So, going into this meeting, I was already angry about the moral underpinnings of our whole system. It just all seems like a parody of bad government to me, like something you'd read in a dystopian novel like 1984 or A Brave New World--except that it's real.

So this senator spoke to us and, after letting us know that there will be severe funding cuts due to the economic downturn--and never once mentioning the 2006 school funding tax swap that she and her colleagues adopted which capped property tax rates and slashed 1/3 of schools' revenue, replacing it with a business tax that generated billions less than what was cut (and which was labeled at that time by our state comptroller as "the biggest hot check in state history")--she then began to talk about a pet project of hers: the new State of Texas Assessment of Academic Readiness, or STAAR test. She spoke about it with a gleam in her eyes, as though it were her new grandbaby. And then she said a word that pushed me over the edge. After having spoken at length about making hard decisions and sacrificing and cutting local budgets, she bragged that spending on STAAR was "non-negotiable." Teachers' jobs are on the line, but not the precious test. I had trouble getting on board with her priorities.

She took questions at the end of her presentation, and I let her know my concerns. I pointed out to her that I had given myself a 10% pay cut and would be cutting positions soon, and I asked if anyone at Pearson (the firm that makes the test) would be taking a pay cut. I told her she was "saving the test but not the teachers."

Her responses to my (probably impertinent) questions left me even more concerned and frustrated than I had already been. Anyway, this particular senator has been a steadfast critic of public schools, calling us inefficient and creating layer upon layer of bureaucracy to watch over us and micromanage everything we do. This session she has often repeated a dubious statistic about the "1-to-1 ratio" of teachers to non-teachers in Texas schools, and how that ratio was 4-to-1 back in the 1970s--never mind the fact that a.) the state's statistics in the 1970s didn't include lunch ladies, bus drivers, and other non-teachers, creating a false comparison, and b.) the amount of bureaucratic nonsense and inflexible accountability measures piled on Texas schools beginning in the 1980s has created countless man hours of reporting and testing paperwork and has led schools to hire testing coordinators, math coaches, parent involvement coordinators, etc. When this senator implies that the state of Texas is broke because superintendents like me just go wild hiring unnecessary non-teachers, it feels very much like I'm being slapped for doing what the senators forced me to do. I feel like public school officials are the Official Scapegoat of Texas.

So, in short, I got my belly full. I went back to my hotel room that night and wrote the Alamo letter. I have written a million rants about government insanity in guiding educational policy over the course of my career, but I have always deleted them after venting. But not this time--I typed that bad boy out and sent it to my hometown paper and to Diane Ravitch, to heck with it. And it ended up on Valerie Strauss's blog at the Washington Post website. Then I spent about three nights not sleeping and asking myself, "What have I done?" But, even as I was pretty sure I was going to die from a heart attack over the near-certainty I would lose my job, I was kind of glad I had taken the things we school people gripe to each other about and put it out there for everyone to read. A wise superintendent friend once told me that teachers who complain to each other in the teachers' lounge don't really want things to change, they just want to gripe; but those who want things to be better will actually voice their concerns to the people who have the ability to fix them. So that's why I wrote the letter--I'm begging our legislators to quit driving us down what I believe is the fundamentally wrong trail.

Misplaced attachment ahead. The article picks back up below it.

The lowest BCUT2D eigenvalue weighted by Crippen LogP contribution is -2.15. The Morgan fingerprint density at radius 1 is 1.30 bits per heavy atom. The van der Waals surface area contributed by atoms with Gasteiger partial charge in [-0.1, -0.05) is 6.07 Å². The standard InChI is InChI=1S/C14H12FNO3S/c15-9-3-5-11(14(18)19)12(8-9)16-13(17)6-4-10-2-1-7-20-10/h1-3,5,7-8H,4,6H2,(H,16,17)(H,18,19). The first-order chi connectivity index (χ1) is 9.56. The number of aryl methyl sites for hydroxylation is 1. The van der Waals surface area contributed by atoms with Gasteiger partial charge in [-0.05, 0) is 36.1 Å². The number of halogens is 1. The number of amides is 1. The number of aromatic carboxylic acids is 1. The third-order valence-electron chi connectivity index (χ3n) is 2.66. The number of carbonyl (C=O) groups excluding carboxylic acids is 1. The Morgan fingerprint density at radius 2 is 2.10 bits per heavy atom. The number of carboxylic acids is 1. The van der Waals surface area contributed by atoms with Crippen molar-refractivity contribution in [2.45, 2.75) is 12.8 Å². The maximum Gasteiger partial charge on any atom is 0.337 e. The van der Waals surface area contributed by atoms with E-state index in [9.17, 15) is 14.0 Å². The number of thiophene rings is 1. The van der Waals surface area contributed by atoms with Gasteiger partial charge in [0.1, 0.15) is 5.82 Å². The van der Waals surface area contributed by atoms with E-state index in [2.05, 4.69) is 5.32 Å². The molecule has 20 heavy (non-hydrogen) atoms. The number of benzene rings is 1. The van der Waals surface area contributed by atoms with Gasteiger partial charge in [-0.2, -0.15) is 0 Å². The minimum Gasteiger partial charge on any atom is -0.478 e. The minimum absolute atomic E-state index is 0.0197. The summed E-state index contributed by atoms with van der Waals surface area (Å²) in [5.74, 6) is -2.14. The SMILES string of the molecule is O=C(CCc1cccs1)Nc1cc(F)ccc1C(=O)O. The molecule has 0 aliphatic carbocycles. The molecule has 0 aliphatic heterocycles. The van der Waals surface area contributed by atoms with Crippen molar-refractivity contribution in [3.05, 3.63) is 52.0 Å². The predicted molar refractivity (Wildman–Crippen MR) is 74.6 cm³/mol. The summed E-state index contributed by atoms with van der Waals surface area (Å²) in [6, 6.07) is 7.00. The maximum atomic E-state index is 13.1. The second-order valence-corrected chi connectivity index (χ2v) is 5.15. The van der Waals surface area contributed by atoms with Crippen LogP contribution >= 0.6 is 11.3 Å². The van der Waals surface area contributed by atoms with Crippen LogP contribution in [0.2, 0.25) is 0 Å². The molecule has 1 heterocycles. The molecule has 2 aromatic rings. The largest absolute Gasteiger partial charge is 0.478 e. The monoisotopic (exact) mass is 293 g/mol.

Question: What has been the effect of NCLB on children in your district?

Well, they get to take plenty of bubble tests, and if they do poorly they get lots of remediation in the core areas that get tested. I guess NCLB has ensured that our teachers and administrators feel lots of pressure to perform on these tests. Like everyone else, we do diagnostic benchmarking and use released tests in the classroom to get ready. Like someone (I think it was Matt Damon, actually) recently said, we are doing less teaching of kids and more training of them, with an eye toward that test. I'm not blaming our teachers, though, for "teaching to the test," as I have often heard parents and citizens bash the schools for doing. Our leaders have created this creepy environment where standardized test scores are the great false god. If I raised my kids at home according to the prevailing philosophies, we would have a simplistic scoring device for how effectively my kids did their chores--ignoring every other, less measurable way they show me that they love me--and I would then meter out hugs accordingly. If I were to establish such a dazzlingly, nauseatingly wrong system at home, I couldn't very well then turn around and criticize my kids for adopting certain mechanical approaches to getting the results I wanted, could I?

So of course teachers are going to teach to the test, and even more so when those scores are tied to them personally (coming soon to a Texas public school near you!) As we move forward, I see the electives withering on the vine and the classroom increasingly becoming a place where kids work on "fundamentals" like they do on the football practice field--after all, that high-stakes test IS the big game, and the consequences of losing are very real.